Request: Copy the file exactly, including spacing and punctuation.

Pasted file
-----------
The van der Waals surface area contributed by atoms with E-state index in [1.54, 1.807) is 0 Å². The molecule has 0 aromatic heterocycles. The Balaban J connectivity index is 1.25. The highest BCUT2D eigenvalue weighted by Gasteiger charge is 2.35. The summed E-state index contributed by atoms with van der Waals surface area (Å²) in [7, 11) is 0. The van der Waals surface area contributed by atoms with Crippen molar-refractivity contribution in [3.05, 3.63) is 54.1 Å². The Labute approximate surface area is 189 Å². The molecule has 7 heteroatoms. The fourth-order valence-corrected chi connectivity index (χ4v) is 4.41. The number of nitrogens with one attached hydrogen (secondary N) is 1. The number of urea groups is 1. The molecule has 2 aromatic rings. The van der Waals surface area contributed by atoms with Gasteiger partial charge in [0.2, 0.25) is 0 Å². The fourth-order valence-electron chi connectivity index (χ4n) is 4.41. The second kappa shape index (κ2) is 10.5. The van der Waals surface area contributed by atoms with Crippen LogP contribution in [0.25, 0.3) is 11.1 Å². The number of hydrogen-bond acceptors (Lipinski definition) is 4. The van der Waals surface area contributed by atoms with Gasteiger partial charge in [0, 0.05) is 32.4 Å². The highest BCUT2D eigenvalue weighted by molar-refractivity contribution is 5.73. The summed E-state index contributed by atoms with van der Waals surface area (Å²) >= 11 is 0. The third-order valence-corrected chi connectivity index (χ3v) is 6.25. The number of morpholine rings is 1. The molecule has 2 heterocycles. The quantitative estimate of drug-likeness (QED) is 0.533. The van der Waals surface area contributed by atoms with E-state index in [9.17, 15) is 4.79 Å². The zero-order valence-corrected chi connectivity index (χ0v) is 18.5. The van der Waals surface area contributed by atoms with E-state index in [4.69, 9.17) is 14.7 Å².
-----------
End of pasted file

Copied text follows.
The van der Waals surface area contributed by atoms with E-state index in [1.54, 1.807) is 0 Å². The molecule has 0 aromatic heterocycles. The Balaban J connectivity index is 1.25. The highest BCUT2D eigenvalue weighted by Gasteiger charge is 2.35. The summed E-state index contributed by atoms with van der Waals surface area (Å²) in [7, 11) is 0. The van der Waals surface area contributed by atoms with Crippen molar-refractivity contribution in [3.05, 3.63) is 54.1 Å². The Labute approximate surface area is 189 Å². The molecule has 7 heteroatoms. The fourth-order valence-corrected chi connectivity index (χ4v) is 4.41. The number of nitrogens with one attached hydrogen (secondary N) is 1. The number of urea groups is 1. The molecule has 2 aromatic rings. The van der Waals surface area contributed by atoms with Gasteiger partial charge in [0.2, 0.25) is 0 Å². The fourth-order valence-electron chi connectivity index (χ4n) is 4.41. The second kappa shape index (κ2) is 10.5. The van der Waals surface area contributed by atoms with Crippen LogP contribution in [0.25, 0.3) is 11.1 Å². The number of hydrogen-bond acceptors (Lipinski definition) is 4. The van der Waals surface area contributed by atoms with Gasteiger partial charge in [0, 0.05) is 32.4 Å². The highest BCUT2D eigenvalue weighted by molar-refractivity contribution is 5.73. The summed E-state index contributed by atoms with van der Waals surface area (Å²) >= 11 is 0. The third-order valence-corrected chi connectivity index (χ3v) is 6.25. The number of morpholine rings is 1. The molecule has 2 heterocycles. The quantitative estimate of drug-likeness (QED) is 0.533. The van der Waals surface area contributed by atoms with E-state index in [9.17, 15) is 4.79 Å². The zero-order valence-corrected chi connectivity index (χ0v) is 18.5. The van der Waals surface area contributed by atoms with E-state index in [4.69, 9.17) is 14.7 Å².